CHARLOTTE, N.C. (WSOC-TV) — A controversial case involving a police officer and an unarmed man will go to court for the first time Tuesday afternoon.
Officer Randall Kerrick is charged with voluntary manslaughter in the death of Jonathan Ferrell.
Ferrell crashed his car early Saturday morning and knocked on a woman’s door on Reedy Creek Road in east Charlotte to ask for help. That woman called police. Her husband told Eyewitness News early Tuesday that she was home alone with their baby and was scared by the banging on the door.
Officers said Ferrell ran at them when they arrived. One officer tried to use a stun gun to stop Ferrell, but police officials will only say it didn’t work. That’s when police said Kerrick opened fire, striking Ferrell 10 times.
It’s rare that a police officer faces criminal charges for a shooting while on-duty, and even more rare for the officer to be charged so quickly.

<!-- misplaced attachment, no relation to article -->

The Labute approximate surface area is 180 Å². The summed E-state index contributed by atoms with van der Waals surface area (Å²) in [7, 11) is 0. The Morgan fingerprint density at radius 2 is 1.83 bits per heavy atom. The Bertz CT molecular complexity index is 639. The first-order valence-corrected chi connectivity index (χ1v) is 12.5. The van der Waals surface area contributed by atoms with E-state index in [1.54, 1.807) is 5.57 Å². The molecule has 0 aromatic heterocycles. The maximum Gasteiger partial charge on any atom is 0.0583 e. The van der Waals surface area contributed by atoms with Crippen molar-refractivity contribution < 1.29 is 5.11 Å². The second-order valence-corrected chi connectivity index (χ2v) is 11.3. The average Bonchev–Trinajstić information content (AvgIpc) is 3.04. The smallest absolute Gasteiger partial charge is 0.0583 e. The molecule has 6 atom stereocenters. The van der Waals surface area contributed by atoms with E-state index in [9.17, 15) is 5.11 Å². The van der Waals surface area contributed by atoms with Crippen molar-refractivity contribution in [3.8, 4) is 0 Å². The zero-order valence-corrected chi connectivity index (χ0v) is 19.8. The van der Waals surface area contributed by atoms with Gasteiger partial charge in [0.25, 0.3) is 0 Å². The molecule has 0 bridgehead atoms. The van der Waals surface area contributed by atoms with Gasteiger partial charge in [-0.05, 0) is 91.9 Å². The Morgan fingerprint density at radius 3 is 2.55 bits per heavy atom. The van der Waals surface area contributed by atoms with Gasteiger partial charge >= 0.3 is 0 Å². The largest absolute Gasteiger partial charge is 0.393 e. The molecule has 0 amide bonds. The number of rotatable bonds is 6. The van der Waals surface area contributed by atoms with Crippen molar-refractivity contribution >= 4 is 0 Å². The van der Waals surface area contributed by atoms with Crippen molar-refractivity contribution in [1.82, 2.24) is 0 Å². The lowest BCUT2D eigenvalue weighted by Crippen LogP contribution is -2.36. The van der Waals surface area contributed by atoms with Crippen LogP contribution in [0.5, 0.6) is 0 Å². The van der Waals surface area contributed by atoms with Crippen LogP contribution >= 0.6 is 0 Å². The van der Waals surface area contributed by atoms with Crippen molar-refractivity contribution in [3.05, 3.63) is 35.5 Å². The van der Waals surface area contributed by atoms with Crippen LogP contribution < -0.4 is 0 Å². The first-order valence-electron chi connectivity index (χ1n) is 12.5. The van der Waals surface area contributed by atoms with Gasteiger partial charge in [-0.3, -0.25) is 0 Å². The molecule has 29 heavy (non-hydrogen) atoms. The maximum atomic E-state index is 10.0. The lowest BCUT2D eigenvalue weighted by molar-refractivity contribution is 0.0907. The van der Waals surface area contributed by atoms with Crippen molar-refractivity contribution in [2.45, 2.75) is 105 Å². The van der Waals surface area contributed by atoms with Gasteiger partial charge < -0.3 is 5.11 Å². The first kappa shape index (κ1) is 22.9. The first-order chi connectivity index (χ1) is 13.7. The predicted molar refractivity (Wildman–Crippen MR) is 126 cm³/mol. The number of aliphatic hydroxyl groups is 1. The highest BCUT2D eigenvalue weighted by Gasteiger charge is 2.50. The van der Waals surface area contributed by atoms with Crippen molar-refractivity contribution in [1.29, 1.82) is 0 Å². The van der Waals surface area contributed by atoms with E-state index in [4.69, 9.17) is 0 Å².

“I do not recall a case that either I've been involved with or that I've even heard of where an officer has been criminally charged the same day as the underlying incident occurred,” said attorney Scott Maclatchie, a former police officer who represents officers sued after fatal shootings.
Police officials said the decision to charge Kerrick came after reviewing dash camera video from the police cruisers that responded to the call and after speaking with prosecutors. Although Ferrell ran out of the cameras’ view before the fatal shooting, the video shows him lifting his clothing, likely to show that he was unarmed.
A statement from police says, “Evidence revealed that Mr. Ferrell did advance on Officer Kerrick however; the subsequent shooting of Mr. Ferrell was excessive and violated (the voluntary manslaughter statute). Our investigation has shown that Officer Kerrick did not have a lawful right to discharge his weapon during this encounter.”
It continues, “The fact that Officer Kerrick discharged his weapon and that Mr. Ferrell was unarmed were some of the factors included in the decision to charge Officer Kerrick with voluntary manslaughter.”
If convicted, Kerrick could face jail time.
Maclatchie pointed out that a civil case could follow.